The drawback of the above-described conventional emergency lighting device is that a surge in the line signal may be transmitted from the electric socket to the lighting device immediately before the power outage occurs, thereby damaging the lighting device. Furthermore, the lighting device should be in constant connection with a socket (19), thereby limiting the place for installing the lighting device.

SUMMARY OF THE INVENTION

Therefore, the main object of the present invention is to provide an emergency lighting device which can overcome the aforementioned drawback that are associated with the conventional emergency light device.

According to this invention, an emergency lighting device includes a hollow casing, a magnetic field detecting unit, a lamp unit and a driving unit. The casing is positioned adjacent to an electric outlet. The magnetic field detecting unit is disposed inside the casing and detects the absence of a magnetic field from the electric outlet. The lamp unit is mounted operatively on the casing. The driving unit is disposed inside the casing and is connected electrically to the lamp unit and to the detecting unit. The driving unit includes a light-sensitive switch unit and is responsive to the detecting unit so as to activate the lamp unit only when the magnetic field from the electric outlet is absent and there is weak surrounding light.

BRIEF DESCRIPTION OF THE DRAWINGS

Other features and advantages of the present invention will become apparent in the following detailed description of the preferred embodiment, with reference to the accompanying drawings, of which:

FIG. 1 is a perspective view showing a conventional emergency lighting device;

FIG. 2 is a schematic circuit block diagram of the conventional emergency lighting device;

FIG. 3 is a partly exploded view showing an emergency lighting device according to the present invention;

FIG. 4 is a perspective view of the emergency lighting device according to the present invention when in use;

FIG. 5 is a schematic circuit block diagram of the emergency lighting device according to the present invention; and

FIG. 6 is a schematic electrical circuit diagram of the emergency lighting device according to the present invention.

DETAILED DESCRIPTION OF THE PREFERRED EMBODIMENT

Referring to FIGS. 3 and 4, an emergency lighting device according to this invention includes a hollow casing (2), a seat (3), a power supply unit, a magnetic field detecting unit, a lamp unit and a driving unit.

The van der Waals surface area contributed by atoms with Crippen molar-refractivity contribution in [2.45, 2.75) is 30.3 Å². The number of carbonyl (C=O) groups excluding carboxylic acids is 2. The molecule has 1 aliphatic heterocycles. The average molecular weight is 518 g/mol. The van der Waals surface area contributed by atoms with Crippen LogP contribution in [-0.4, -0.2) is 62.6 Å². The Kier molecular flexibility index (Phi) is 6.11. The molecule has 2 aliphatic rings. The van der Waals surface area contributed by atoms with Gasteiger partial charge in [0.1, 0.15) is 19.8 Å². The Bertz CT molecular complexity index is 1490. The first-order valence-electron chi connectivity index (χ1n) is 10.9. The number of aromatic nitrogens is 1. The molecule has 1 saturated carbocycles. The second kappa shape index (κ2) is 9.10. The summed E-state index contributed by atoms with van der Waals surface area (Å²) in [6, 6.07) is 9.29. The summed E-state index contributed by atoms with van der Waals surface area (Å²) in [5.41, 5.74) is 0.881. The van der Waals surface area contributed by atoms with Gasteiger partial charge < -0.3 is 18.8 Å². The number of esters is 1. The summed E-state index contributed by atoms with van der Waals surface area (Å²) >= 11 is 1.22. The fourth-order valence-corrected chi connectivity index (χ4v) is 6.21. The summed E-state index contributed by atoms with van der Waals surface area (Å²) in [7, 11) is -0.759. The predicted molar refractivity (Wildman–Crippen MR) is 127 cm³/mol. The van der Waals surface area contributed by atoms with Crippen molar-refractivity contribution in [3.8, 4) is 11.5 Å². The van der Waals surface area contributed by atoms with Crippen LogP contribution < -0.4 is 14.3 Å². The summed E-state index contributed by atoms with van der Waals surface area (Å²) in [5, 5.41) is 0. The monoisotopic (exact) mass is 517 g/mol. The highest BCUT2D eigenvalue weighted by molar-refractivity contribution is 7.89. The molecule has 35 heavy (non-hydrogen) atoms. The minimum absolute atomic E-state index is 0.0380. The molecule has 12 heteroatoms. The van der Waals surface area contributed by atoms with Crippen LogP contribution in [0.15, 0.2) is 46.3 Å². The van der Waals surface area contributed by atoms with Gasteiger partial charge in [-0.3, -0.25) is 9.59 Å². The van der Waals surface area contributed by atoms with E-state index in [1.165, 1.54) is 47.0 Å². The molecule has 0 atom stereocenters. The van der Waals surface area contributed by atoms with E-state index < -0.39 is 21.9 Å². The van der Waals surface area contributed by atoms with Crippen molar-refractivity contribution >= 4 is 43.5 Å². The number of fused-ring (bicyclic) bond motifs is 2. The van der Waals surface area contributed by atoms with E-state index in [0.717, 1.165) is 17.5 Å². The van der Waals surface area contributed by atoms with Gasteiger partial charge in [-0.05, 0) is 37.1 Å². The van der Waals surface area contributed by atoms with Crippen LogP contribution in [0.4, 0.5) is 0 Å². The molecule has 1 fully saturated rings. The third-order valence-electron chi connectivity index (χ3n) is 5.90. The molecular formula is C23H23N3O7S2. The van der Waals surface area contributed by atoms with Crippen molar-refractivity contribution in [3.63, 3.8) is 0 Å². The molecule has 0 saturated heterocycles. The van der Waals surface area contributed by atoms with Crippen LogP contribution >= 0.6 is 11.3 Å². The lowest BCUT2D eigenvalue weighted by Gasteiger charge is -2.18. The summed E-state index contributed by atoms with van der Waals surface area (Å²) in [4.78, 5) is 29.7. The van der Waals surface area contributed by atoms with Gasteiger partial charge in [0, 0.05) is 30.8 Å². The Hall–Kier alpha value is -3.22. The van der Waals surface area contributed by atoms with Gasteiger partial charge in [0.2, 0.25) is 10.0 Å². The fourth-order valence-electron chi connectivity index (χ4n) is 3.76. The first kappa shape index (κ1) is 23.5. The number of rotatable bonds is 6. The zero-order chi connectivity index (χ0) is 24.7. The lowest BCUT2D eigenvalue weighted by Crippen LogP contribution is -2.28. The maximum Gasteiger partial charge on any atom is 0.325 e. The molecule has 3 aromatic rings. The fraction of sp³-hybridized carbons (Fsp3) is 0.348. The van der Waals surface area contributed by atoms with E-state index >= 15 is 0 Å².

The hollow casing (2) has a rear surface (22). Two spaced horizontal plates (22a) and two spaced vertical plates (22b) extend outwardly from the rear surface of the casing (2). The vertical plates (22b) interconnect the horizontal plates (22a) in such a manner that the horizontal plates (22a) and the vertical plates (22b) cooperatively define a chamber (C) thereamong. Each of the vertical plates (22b) has a lengthwise guiding groove (221) formed in an outer surface thereof adjacent to the rear surface (22) of the casing (2). A cover (23) is mounted removably on the casing (2) and closes the chamber (22).

The seat (3) is formed from a vertical mounting plate (30) having two vertical sides and two opposed vertical positioning plates (31) which are connected securely to the sides of the mounting plate (30) and which are perpendicular to the mounting plate (30). Each of the positioning plates (31) has a stop extension (32) extending inwardly from the lowermost end thereof and a lengthwise guiding rib (311) projecting inwardly from one side which is away from the mounting plate (30). The positioning plates (31) and the stop extensions (32) cooperatively define a receiving space (S) thereamong for receiving removably the casing (2) such that the guiding grooves (221) engage the guiding ribs (311) and such that the lower horizontal plate (22a) rests on the stop extensions (32). The seat (3) can be mounted on a wall (9) or on a fixture (not shown) at a location adjacent to an electric outlet (8) by means of adhesive tape (not shown) or a locking bolt (not shown) which extends through the mounting plate (30) of the seat (3).

The magnetic field detecting unit (6) (see FIG. 5) is disposed inside the casing (2) and detects the absence of a magnetic field from the electric outlet (8).

The lamp unit includes a lamp (4) which is mounted on a front surface of the casing (2).